Our three days in Budapest was a great photo opportunity. Every time I turned corner another building with interesting facades and statuary caught my eye. And we turned quite a few corners on the tour bus Alex wrote about in her posting. I’m still a rookie with the camera, but I did try stay aware when I looked up and saw dramatic clouds to frame a shot, or interesting light on the Danube river, the Castle, or the Parliament building. So, I give Budapest high marks for the photo ops – even a rookie can get a few keepers.
The best description I have for our apartment is “tired”. Although we were situated in a great part of town, 2 blocks from the river and right in the middle of a very fashionable pedestrian shopping area; the apartment itself had a kitchen big enough for one person to stand – but not turn around. The place was pretty dusty and water leaked from the shower and filled a corner of the bathroom floor. The owner was pleasant when he came by to collect the rent and gave us some useful local information to get us started in our exploration of the city. However, the apartment was not provisioned with any simple consumables (bath soap, sugar, salt/pepper, hot pads, laundry soap, etc). Usually owners of apartments have some of these low-cost basics in the apartment so the renter don’t need to buy a whole box of laundry soap or bottle of cooking oil for a couple of days stay. We also had a little ant problem, and Patrick suspects the little buggers bite. Anyway, let’s just say that this was not our favorite lodging to date.
We were in Budapest for a few days and only had time and energy to explore the main tourist sights. However, we did get out of the touristy area when we took the subway a few stops to buy our train tickets to Prague. The train station was bustling with travelers, many college age kids with backpacks and Eurail tickets. The area is what one would normally expect around a train station. After walking through this neighborhood Patrick confided to me, “Dad, I wasn’t comfortable walking through that area”. I admitted that there were some hard looking characters just outside the station and told him “You’re right, that is a good instinct for you to have. When your gut tells you something might be wrong, listen to it and stay extra aware of things around you.” This was a hard-earned lesson that my brothers and I learned while traveling when we were in college. Dan and I ended up in a knife fight in Spain, but that is another story. In this case the apartment owner informed us that the area was OK during the day, but to stay away at night. Sounds like most of the BART stations in the bay area. We ended up walking a few blocks from the train station to a very nice Hungarian restaurant across the street from the castle grounds. This time Alex went for the trout – she was surprised when it showed up with the head and tail still attached – but she ate and enjoyed it. Patrick ordered venison with a potato bread in gravy and cranberry sauce, I ordered the goulash. I think we have occasionally surprised wait staff of several restaurants when the kids order the more full flavored dishes, and the adults go for goulash or soup. I’m convinced the willingness of our kids to try the more interesting dishes is a result viewing of Iron Chef America and Chopped on the Food Channel. After tasting the dishes Suzanne and I sometimes get narrative on dish presentation , the amount and type of spice, or taste undertones provided by a sauce or garnish. Patrick owes you readers a few written reviews of the dishes he has tried so far – it is part of his road-school curriculum. Feel free to send him a motivational email at Patrick@Sherrys.org.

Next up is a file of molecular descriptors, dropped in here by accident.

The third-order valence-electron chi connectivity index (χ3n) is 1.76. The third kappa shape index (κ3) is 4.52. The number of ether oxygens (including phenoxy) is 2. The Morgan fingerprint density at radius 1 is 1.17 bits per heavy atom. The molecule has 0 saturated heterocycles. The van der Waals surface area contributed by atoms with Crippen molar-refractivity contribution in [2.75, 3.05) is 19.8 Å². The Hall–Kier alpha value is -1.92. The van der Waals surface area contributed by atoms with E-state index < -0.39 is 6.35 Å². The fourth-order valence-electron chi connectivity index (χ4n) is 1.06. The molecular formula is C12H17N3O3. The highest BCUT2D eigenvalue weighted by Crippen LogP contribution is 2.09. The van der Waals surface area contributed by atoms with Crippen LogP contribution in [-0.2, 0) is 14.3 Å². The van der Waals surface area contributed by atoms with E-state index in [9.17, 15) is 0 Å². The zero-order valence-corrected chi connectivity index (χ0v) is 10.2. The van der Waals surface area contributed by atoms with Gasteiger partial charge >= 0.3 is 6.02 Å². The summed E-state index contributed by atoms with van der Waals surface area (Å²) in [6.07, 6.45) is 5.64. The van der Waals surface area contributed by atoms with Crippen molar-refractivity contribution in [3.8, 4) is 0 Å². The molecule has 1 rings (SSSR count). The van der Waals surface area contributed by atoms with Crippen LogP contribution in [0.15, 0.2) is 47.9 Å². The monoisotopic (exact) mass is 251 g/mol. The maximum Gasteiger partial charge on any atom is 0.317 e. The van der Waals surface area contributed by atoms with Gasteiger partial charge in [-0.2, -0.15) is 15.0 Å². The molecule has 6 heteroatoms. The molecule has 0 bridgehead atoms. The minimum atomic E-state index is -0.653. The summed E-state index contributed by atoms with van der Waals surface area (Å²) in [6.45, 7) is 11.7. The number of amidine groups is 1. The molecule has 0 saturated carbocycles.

Besides exploring the citadel on the Buda side of the river, we took a bus ride to Hero Square on the Pest side and checked out the public baths. The Budapest area was originally settled by the Romans around 1 AD, and one of the reasons for siting their fortress was the natural hot springs that make for good bathing. The baths we visited were constructed in the 1800’s when a “public plunge” came with a little more artwork than today. The highlight of our swim was a swimming ring in the middle of the pool where water jets create a small track with a strong current to sweep a crowd of people around in a circle – sort of like a mash-up of rushing rapids and a water merry-go-round. Suzanne and I took several laps around the ring before we retired to sit under a fountain, relax, and watch the kids ride the ring with the rest of the crowd for an hour or so.